The tightness heavily relies on the computational model. The Turing machine version of the time hierarchy theorem has a $\log n$ gap. Let $P'_k$ be the set of (encodings of) Turing machines $M$, such that $M$ halts in at most $\frac{|M|^k}{\log n}$ steps. Then $P'_k$ can be solved in $n^k$ time by a universal Turing machine and all algorithms have running time $\Omega(\frac{n^k}{\log n})$. I suspect this is the best one can do.

[EDIT]

In a comment, you ask for more conventional problems, like graph problems or logic.

First, let me point out how $k$-Clique (as suggested in the answer) does not seem like a good candidate. If we could prove that $k$-Clique requires time $\Omega(n^k)$ (or $\Omega(n^{f(k)})$ for some unbounded $f$), we have implied that Clique is not in P. And thus that P is different from NP. That is not likely to be easy. The same holds for slices of any other problem that we know to be in NP, or in some other classes like PSPACE that are unknown to be different from P.

Every problem can be rephrased as a graph problem, by encoding the input as a graph. I don't know if you would call a graph version of $P_k$ conventional. I wouldn't call it natural.

As for logic, I can provide an example. It is not boolean logic however, and there is a gap between the lower and upper bound. The example is based on the Immerman-Vardi theorem. Let $\mathcal L$ be first-order logic extended by least-fixed-point operators. Let ${\mathcal L}^k$ denote the fragment where only $k$ first-order variables are allowed. It is permitted to re-use variables, so the restriction is that each subformula has at most $k$ free variables. The Problem $M_k$ is the model-checking problem for ${\mathcal L}^k$, that is on input of a formula $\varphi\in{\mathcal L}^k$ and a structure $\mathfrak A$ of matching vocabulary, the task is to decide whether $\mathfrak A\models\varphi$, that is whether $\varphi$ is true in $\mathfrak A$.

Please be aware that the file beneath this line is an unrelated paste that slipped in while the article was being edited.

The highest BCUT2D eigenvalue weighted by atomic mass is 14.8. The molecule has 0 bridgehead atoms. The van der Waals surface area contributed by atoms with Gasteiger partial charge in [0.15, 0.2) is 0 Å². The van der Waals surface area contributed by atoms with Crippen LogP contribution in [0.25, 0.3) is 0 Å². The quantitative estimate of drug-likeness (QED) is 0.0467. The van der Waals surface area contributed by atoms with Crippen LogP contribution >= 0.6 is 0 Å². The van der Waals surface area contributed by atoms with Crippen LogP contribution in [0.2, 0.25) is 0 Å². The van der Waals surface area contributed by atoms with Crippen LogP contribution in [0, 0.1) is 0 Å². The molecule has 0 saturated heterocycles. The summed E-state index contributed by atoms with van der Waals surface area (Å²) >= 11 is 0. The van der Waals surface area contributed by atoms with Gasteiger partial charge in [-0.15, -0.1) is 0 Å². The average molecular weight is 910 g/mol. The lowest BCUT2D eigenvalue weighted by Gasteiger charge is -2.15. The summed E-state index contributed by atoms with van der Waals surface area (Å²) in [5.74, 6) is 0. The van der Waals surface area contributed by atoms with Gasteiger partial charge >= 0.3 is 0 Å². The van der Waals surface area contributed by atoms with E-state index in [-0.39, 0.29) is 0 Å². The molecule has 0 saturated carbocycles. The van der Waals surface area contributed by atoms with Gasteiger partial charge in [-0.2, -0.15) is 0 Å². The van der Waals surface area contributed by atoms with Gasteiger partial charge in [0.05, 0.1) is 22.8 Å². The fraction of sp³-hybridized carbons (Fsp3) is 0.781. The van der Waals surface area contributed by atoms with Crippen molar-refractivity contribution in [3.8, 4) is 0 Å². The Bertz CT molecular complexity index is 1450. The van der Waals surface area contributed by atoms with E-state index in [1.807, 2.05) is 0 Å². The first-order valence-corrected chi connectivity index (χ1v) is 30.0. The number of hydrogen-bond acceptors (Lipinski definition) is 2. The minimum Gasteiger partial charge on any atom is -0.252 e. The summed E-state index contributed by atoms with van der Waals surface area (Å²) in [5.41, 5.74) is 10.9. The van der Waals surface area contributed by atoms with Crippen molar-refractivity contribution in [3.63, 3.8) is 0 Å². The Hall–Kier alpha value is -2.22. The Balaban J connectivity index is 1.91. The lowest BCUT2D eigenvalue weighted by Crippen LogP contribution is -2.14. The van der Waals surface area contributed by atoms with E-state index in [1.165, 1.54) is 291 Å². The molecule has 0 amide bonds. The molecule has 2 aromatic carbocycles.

$M_k$ can be solved in time $O(n^{2k+1})$. On the other hand, for some constant $c$, $M_{3k+c}$ is hard for $DTIME(n^k)$ (where we also require an $n^k$ bound on the contents of memory cells). I believe $c=2$ suffices. From diagonalization we obtain that $M_{3k+c}$ requires time $\Omega(n^k)$, so $M_k$ requires time $\Omega(n^{\frac{k-c}3})$. The bound is not tight in the sense of $\Theta(n^{k'})$ for some $k'$, but at least we have $n^{\Theta(k)}$.

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  • $\begingroup$ I'm mainly interested in every algorithm (as opposed to known). However I'd be happy with a lower bound that increases unboundedly as $k$ increases (as opposed to $\Theta$). If I understand you correctly, that's the case. It would be great to have a more "conventional" problem sequence (e.g. with graphs or boolean logic). $\endgroup$ – Albert Hendriks Apr 23 '18 at 19:48
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    $\begingroup$ Seems like a good answer (thanks!) that could be made great by adding some references! $\endgroup$ – Raphael Apr 24 '18 at 15:29